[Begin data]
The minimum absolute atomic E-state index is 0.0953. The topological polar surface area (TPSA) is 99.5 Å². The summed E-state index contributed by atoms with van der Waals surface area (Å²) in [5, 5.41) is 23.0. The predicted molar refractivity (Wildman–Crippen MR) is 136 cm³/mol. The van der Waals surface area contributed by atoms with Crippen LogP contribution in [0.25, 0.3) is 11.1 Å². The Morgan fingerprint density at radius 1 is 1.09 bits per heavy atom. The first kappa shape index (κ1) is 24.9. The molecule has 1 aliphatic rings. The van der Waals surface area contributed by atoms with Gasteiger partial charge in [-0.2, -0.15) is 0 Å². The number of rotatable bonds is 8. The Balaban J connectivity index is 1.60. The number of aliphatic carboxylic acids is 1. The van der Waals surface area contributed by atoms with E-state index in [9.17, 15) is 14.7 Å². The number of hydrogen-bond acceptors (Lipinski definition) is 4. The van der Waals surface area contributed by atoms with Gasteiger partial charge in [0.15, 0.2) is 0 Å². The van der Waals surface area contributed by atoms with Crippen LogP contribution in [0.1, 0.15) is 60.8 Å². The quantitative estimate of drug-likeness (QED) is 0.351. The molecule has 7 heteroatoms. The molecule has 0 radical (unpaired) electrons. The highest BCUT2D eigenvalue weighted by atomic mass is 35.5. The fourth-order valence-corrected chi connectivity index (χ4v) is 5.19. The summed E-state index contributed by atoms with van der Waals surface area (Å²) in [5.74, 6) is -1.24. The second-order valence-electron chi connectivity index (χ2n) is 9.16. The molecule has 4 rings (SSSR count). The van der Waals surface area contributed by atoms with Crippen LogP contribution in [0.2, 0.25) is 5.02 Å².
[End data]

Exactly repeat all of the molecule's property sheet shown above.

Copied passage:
The minimum absolute atomic E-state index is 0.0953. The topological polar surface area (TPSA) is 99.5 Å². The summed E-state index contributed by atoms with van der Waals surface area (Å²) in [5, 5.41) is 23.0. The predicted molar refractivity (Wildman–Crippen MR) is 136 cm³/mol. The van der Waals surface area contributed by atoms with Crippen LogP contribution in [0.25, 0.3) is 11.1 Å². The Morgan fingerprint density at radius 1 is 1.09 bits per heavy atom. The first kappa shape index (κ1) is 24.9. The molecule has 1 aliphatic rings. The van der Waals surface area contributed by atoms with Gasteiger partial charge in [-0.2, -0.15) is 0 Å². The number of rotatable bonds is 8. The Balaban J connectivity index is 1.60. The number of aliphatic carboxylic acids is 1. The van der Waals surface area contributed by atoms with E-state index in [9.17, 15) is 14.7 Å². The number of hydrogen-bond acceptors (Lipinski definition) is 4. The van der Waals surface area contributed by atoms with Gasteiger partial charge in [0.15, 0.2) is 0 Å². The van der Waals surface area contributed by atoms with Crippen LogP contribution in [0.1, 0.15) is 60.8 Å². The quantitative estimate of drug-likeness (QED) is 0.351. The molecule has 7 heteroatoms. The molecule has 0 radical (unpaired) electrons. The highest BCUT2D eigenvalue weighted by atomic mass is 35.5. The fourth-order valence-corrected chi connectivity index (χ4v) is 5.19. The summed E-state index contributed by atoms with van der Waals surface area (Å²) in [5.74, 6) is -1.24. The second-order valence-electron chi connectivity index (χ2n) is 9.16. The molecule has 4 rings (SSSR count). The van der Waals surface area contributed by atoms with Crippen LogP contribution in [0.2, 0.25) is 5.02 Å².